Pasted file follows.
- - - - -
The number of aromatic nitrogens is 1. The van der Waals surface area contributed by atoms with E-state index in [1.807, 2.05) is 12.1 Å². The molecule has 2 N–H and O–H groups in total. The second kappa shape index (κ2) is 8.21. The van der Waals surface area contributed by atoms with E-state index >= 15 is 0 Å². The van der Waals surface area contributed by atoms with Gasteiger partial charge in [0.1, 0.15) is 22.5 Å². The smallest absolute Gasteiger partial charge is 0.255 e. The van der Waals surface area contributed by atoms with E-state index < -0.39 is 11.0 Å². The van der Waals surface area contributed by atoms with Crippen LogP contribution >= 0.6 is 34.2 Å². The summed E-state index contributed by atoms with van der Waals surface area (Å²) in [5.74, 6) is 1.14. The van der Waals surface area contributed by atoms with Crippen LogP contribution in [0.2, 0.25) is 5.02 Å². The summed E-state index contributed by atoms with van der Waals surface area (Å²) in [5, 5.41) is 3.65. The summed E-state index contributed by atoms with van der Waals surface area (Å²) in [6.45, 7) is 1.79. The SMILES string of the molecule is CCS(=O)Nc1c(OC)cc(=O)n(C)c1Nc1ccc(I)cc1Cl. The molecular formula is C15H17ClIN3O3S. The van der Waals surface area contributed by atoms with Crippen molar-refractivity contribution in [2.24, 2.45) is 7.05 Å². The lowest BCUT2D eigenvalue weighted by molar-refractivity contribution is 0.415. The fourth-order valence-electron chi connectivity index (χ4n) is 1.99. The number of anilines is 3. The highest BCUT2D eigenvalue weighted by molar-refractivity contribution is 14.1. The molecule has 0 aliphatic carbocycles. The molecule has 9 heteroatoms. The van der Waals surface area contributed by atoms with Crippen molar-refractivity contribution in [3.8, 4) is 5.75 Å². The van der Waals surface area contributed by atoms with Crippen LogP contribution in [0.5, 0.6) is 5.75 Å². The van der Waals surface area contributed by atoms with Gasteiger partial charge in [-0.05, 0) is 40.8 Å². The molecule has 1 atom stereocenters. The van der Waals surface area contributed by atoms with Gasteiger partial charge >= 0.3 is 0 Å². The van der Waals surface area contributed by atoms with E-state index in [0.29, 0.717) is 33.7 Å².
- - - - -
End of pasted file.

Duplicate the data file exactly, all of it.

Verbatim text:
The number of aromatic nitrogens is 1. The van der Waals surface area contributed by atoms with E-state index in [1.807, 2.05) is 12.1 Å². The molecule has 2 N–H and O–H groups in total. The second kappa shape index (κ2) is 8.21. The van der Waals surface area contributed by atoms with E-state index >= 15 is 0 Å². The van der Waals surface area contributed by atoms with Gasteiger partial charge in [0.1, 0.15) is 22.5 Å². The smallest absolute Gasteiger partial charge is 0.255 e. The van der Waals surface area contributed by atoms with E-state index < -0.39 is 11.0 Å². The van der Waals surface area contributed by atoms with Crippen LogP contribution >= 0.6 is 34.2 Å². The summed E-state index contributed by atoms with van der Waals surface area (Å²) in [5.74, 6) is 1.14. The van der Waals surface area contributed by atoms with Crippen LogP contribution in [0.2, 0.25) is 5.02 Å². The summed E-state index contributed by atoms with van der Waals surface area (Å²) in [5, 5.41) is 3.65. The summed E-state index contributed by atoms with van der Waals surface area (Å²) in [6.45, 7) is 1.79. The SMILES string of the molecule is CCS(=O)Nc1c(OC)cc(=O)n(C)c1Nc1ccc(I)cc1Cl. The molecular formula is C15H17ClIN3O3S. The van der Waals surface area contributed by atoms with Crippen molar-refractivity contribution in [2.24, 2.45) is 7.05 Å². The lowest BCUT2D eigenvalue weighted by molar-refractivity contribution is 0.415. The fourth-order valence-electron chi connectivity index (χ4n) is 1.99. The number of anilines is 3. The highest BCUT2D eigenvalue weighted by molar-refractivity contribution is 14.1. The molecule has 0 aliphatic carbocycles. The molecule has 9 heteroatoms. The van der Waals surface area contributed by atoms with Crippen molar-refractivity contribution in [3.8, 4) is 5.75 Å². The van der Waals surface area contributed by atoms with Crippen LogP contribution in [0.5, 0.6) is 5.75 Å². The van der Waals surface area contributed by atoms with Gasteiger partial charge in [-0.05, 0) is 40.8 Å². The molecule has 1 atom stereocenters. The van der Waals surface area contributed by atoms with Gasteiger partial charge >= 0.3 is 0 Å². The van der Waals surface area contributed by atoms with E-state index in [0.29, 0.717) is 33.7 Å².